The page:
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The Street
The Street
Daniel Kline

Airline, travel companies face Chapter 11 bankruptcy, default risk

It's actually fairly rare that a company files for Chapter 11 bankruptcy without throwing off signs that it's in deep financial trouble. Observant customers sometimes see the signs.

You might notice lower staffing levels or poor inventory in a retail setting. Restaurants facing financial troubles might drop the quality of their ingredients, cut portion sizes, or find other ways to cut corners.

Related: Fast-food chain closes restaurants after Chapter 11 bankruptcy

It's generally impossible to cut your way to a good financial position unless you were making huge mistakes in the first place. A company might find some savings by examining its operations and focuing on waste in areas customers don't see, but giving people less almost never works.

In many businesses, especially when companies are publicly traded, signs of upcoming financial trouble are obvious. 

Public companies have to report their financial results and when there's more money going out than coming in, and cash balances get low, observant analysts can see a company likely to default on its bills that may be headed for bankruptcy well before it happens.

Creditsafe Head of Brand Ragini Bhalla recently shared her company's Financial & Bankruptcy Outlook: Transportation Report and some comments on it with TheStreet. 

The report shows that three big-name companies in the travel/transportation space are facing significant financial risk, which is reflected in their stock prices. Bhalla gave some color as to why companies in those markets are struggling.

Air travel has bounced back from the covid pandemic.

Image source: Shutterstock

The transportation industry faces a crisis  

Bhalla shared her thoughts on what Creditsafe found.

"We are reflecting on the current challenges faced by transportation companies and the total industry outlook. During the pandemic, M&A activity in the industry soared, as transportation players and investors made deals to extend capabilities and acquire high-performing assets. To that end, deal values soared from $51 billion in 2020 to more than $150 billion in 2021, before it dipped to $95 billion in 2022," she said in an email to TheStreet.

Bhalla said she sees a different pattern in 2024.

"While M&A activity in the transportation industry cooled down in 2023, industry insiders are projecting that 2024 will be the year of consolidation. If that’s the case, then it will be more important than ever for both sides (sellers and buyers) to do their due diligence," she wrote.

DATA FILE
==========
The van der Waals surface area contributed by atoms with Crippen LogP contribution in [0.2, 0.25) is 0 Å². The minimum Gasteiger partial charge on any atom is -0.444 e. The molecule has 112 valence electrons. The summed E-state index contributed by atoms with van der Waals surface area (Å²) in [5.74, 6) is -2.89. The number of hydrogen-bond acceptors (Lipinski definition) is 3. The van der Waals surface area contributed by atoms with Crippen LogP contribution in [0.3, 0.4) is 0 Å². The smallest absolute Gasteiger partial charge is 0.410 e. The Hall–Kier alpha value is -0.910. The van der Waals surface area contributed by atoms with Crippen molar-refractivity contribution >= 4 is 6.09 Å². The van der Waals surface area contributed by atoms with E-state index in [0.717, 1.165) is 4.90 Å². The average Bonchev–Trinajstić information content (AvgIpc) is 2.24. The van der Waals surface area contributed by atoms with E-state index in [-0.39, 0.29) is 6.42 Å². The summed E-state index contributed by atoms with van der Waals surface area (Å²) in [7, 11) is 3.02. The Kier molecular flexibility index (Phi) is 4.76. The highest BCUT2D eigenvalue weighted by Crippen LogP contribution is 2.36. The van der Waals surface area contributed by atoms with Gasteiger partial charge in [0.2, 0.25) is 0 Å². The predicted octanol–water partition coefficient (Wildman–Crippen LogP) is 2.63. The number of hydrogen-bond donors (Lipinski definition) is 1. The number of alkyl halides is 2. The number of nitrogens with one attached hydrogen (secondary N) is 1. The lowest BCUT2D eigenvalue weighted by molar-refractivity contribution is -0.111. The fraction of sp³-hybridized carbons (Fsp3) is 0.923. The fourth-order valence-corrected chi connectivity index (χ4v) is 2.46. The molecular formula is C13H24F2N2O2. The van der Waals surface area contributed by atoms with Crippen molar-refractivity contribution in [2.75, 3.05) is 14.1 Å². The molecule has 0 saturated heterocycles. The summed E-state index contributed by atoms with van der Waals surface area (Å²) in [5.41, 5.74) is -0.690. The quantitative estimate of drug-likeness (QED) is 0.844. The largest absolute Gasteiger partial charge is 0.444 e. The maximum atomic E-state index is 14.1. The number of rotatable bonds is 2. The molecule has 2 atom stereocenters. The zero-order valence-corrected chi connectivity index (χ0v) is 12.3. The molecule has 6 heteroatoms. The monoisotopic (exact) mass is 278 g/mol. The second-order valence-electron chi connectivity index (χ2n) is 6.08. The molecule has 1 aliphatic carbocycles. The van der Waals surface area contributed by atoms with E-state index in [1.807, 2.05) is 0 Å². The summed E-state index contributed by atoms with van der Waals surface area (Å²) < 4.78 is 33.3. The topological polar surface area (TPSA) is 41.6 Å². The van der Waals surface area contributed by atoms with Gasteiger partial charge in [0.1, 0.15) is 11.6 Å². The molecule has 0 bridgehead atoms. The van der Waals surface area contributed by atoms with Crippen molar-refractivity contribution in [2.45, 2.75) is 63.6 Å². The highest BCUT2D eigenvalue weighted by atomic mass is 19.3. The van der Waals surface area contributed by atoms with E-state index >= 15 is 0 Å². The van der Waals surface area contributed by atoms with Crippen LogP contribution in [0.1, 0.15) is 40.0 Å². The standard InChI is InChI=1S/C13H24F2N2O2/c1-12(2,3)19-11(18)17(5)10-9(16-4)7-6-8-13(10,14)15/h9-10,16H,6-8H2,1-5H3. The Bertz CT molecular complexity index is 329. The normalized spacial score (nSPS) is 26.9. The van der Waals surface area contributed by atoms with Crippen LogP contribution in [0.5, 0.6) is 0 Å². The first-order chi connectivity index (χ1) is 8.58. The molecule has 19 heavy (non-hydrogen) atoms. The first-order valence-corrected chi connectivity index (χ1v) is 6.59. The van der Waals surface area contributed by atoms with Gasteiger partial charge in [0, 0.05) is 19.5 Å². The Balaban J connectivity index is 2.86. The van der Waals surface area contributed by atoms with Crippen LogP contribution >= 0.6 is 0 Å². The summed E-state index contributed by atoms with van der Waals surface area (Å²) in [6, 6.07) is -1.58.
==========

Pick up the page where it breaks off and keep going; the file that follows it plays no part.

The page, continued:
Not every company that would benefit from being acquired will survive the M&A scrutiny.

"This should include various elements, such as running business credit checks on potential acquisitions to make sure they would be a good investment and aren’t in dire financial straits. It should also include running comprehensive compliance checks to make sure potential acquisitions aren’t violating sanctions, haven’t been convicted of regulatory violations, and aren’t involved in unethical practices like bribery, corruption, fraud, and the use of child/forced labor," she added.

One airline, two rental cars are at risk

Spirit Airlines  (SAVE) has been on unofficial bankruptcy watch since the company's merger with JetBlue  (JBLU)  fell apart. There are real questions as to whether the super-low-cost airline model works, and Creditsafe sees a real risk of the airline ending up filing for Chapter 11 bankruptcy.

"Earlier this year, Spirit Airlines said it was looking to refinance its debt and hopes to refinance $1.1 billion of debt due in 2025," according to Creditsafe. "To make matters worse, the airline doesn’t have a stable track record of paying bills on time."

Not paying bills on time is often a sign that a company is running out of cash.

"Late payments increased over several months in 2023. For example, the number of late payments (1-30 days) rose from 7.00% in September 2023 to 30.87% in October 2023. A similar pattern occurred soon after when the number of late payments (1-30 days) rose from 6.37% in November 2023 to 30.54% in December 2023 and then again to 51.08% in January 2024," Creditsafe data showed.

Investors are shying from the stock. Shares were at $4.29 down 73.8% on the year as of Friday.

Two rental car companies, Avis Budget Group  (CAR) and Hertz (HTZ) are facing similar woes.

"Avis Budget Group's long-term debt has consistently increased for the last three years, and how late the company paid its bills spiked drastically from 8 days late in March to 31 days in April and remained high until September 2023," Creditsafe shared.

Hertz has been following a similar path.

"The company’s number of delinquent payments (91+ days) increased consistently during the second half of 2023. For instance, the number of delinquent payments (91+ days) rose from 4.64% in August to 6.90% in September, then rose again to 10.73% in October 2023, indicating it is having trouble paying its bills," according to Creditsafe.

Avis Budget closed Friday at $107.70 and are down 39.2% this year. Hertz finished Friday at $7.58, down 25.7% on the year.

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